While the idea of two blokes having a chat over a beer doesn’t sound out of the ordinary, it may come as a surprise to hear that that is exactly what Parkes local Tobie Payne would love to do with Deputy Prime Minister Barnaby Joyce. Tobie, who is a big fan of Mr Joyce’s says he would “love to have the opportunity to sit down and have a chat with him over an ice cold beer.”
While both men lead completely different lives, both Tobie and Mr Joyce grew up on farms in NSW and would probably have a lot more in common than one would first think, particularly keeping Australia free from diseases.
And although Boo and Pistol are different from cows and sheep, Tobie is just as passionate about biosecurity as Mr Joyce is.
After years of working with and studying livestock at Charles Sturt University in Wagga Wagga, Tobie’s interest in animal welfare has only grown.
He is currently on a three month industry placement at Meat and Livestock Australia and when he graduates from University at the end of the year, he hopes to begin a career in either the biosecurity or equine nutrition industries.
“Biosecurity is a big interest of mine. When you look at the threat that diseases pose to the Australian agricultural industry, if an outbreak was to occur, it would have a catastrophic result,” he said.
“A classic example of this is foot-and-mouth disease. This passion has developed throughout my degree as well as gaining an understanding of not only the effects it could have, but also the chances of it occurring.”
Tobie was born in Parkes and grew up on a small hobby farm. His fathers decision to buy a header initially sparked his enthusiasm for the industry.
For 5 years harvest was highlight, which resulted in Tobie’s decision to attend Yanco Agricultural High School to complete Years 11 and 12.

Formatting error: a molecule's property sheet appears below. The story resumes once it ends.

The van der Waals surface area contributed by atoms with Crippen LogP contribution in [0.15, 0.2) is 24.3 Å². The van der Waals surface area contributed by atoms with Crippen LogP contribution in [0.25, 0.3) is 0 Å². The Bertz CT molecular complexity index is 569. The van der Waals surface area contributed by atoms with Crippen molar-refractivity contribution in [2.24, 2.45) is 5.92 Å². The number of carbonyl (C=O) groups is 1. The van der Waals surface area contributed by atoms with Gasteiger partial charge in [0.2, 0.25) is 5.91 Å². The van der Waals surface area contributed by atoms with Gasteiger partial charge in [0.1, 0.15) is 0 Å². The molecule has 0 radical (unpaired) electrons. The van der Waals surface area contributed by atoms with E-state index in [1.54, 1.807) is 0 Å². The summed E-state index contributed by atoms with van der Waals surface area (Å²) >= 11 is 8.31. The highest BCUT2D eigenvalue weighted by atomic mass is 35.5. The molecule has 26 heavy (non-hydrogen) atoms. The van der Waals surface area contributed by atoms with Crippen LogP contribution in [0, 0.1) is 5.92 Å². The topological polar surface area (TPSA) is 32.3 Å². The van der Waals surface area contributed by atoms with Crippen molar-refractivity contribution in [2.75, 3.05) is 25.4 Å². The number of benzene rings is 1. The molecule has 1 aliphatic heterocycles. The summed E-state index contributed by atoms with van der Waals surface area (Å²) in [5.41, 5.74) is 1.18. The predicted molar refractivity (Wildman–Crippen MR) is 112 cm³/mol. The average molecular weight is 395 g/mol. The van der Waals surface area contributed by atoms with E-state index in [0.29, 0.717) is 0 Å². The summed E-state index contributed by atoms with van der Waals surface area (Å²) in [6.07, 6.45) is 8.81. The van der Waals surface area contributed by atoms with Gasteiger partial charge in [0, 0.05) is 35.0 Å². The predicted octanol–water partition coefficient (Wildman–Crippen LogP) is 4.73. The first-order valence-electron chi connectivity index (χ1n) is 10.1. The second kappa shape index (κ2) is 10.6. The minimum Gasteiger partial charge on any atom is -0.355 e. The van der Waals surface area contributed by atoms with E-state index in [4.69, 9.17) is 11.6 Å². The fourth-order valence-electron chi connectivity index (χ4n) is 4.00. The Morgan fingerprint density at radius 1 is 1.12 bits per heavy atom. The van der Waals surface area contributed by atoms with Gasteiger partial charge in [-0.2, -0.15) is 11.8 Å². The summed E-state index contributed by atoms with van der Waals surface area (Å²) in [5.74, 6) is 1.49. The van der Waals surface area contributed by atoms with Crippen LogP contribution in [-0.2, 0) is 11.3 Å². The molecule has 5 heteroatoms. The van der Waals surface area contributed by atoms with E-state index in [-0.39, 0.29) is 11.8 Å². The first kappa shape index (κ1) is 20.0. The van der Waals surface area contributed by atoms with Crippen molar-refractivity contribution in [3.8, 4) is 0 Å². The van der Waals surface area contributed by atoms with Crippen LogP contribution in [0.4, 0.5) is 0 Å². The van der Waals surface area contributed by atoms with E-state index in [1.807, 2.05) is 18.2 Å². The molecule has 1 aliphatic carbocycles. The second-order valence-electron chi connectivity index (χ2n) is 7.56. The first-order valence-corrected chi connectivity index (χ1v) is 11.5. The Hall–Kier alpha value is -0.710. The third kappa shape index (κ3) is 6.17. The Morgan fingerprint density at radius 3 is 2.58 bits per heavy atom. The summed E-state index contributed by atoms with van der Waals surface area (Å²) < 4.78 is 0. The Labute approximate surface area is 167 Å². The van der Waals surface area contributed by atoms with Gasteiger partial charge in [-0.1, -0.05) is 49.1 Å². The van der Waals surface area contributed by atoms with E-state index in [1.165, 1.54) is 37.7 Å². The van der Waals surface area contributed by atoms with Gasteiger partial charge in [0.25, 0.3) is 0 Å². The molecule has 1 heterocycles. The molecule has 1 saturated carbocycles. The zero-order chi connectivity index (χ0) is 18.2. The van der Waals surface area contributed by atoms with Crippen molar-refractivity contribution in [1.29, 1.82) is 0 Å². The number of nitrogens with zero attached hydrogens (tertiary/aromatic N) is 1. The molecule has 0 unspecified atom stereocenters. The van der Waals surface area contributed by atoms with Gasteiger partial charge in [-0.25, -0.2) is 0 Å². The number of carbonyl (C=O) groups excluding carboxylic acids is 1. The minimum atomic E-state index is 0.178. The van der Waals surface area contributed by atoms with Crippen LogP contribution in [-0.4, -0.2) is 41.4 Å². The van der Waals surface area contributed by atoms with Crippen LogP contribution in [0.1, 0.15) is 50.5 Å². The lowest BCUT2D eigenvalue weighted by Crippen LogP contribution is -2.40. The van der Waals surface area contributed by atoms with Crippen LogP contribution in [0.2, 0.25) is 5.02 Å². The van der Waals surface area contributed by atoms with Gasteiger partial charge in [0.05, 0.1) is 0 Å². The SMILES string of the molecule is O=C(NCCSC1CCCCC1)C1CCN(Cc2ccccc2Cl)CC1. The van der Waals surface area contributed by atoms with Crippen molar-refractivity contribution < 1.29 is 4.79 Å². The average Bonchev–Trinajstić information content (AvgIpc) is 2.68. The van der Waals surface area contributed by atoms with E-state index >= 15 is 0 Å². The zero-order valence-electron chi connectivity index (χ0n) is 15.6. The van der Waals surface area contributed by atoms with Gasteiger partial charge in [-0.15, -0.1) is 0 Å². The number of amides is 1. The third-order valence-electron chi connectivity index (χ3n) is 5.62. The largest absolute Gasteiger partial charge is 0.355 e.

“This was great opportunity to be exposed to agricultural activities and as well as learning key life skills through being a full time boarder,” Tobie said.
After school he worked at an agribusiness for 12 months whilst studying University via distance.
In 2014 he decided to go to University full-time to continue a Bachelor of Agricultural Science at CSU.
“Throughout the next three years, I grew a big passion for the livestock side of agriculture. The exposure and hands on approach from my subjects really gave me an insight to the opportunities that are available,” he said.
Outside of his studies and work placement Tobie certainly keeps busy with volunteering on farming committees and groups.
He is currently chair of the NSW young farmers Wagga Wagga branch, and is on the NSW young farmers council.
Tobie is also a member of the NSW farmers biosecurity committee, a member of the Wagga Wagga show society next generation committee and a Future Farmers Federation member.
“Another thing I’m passionate about is youth in agriculture. I believe there are so many ideas, knowledge and enthusiasm throughout the industry that more efforts and resources need to be put into this area,” he said.
“However, it is great to see some organisations realising the importance of youth in agriculture. A great example of this is Toby Locke from FFN, leading the way for young people in the industry.
“I reckon you wouldn’t find a better man for the job, a really passionate and knowledgeable fella. Another positive example is also NSW Farmers approach.”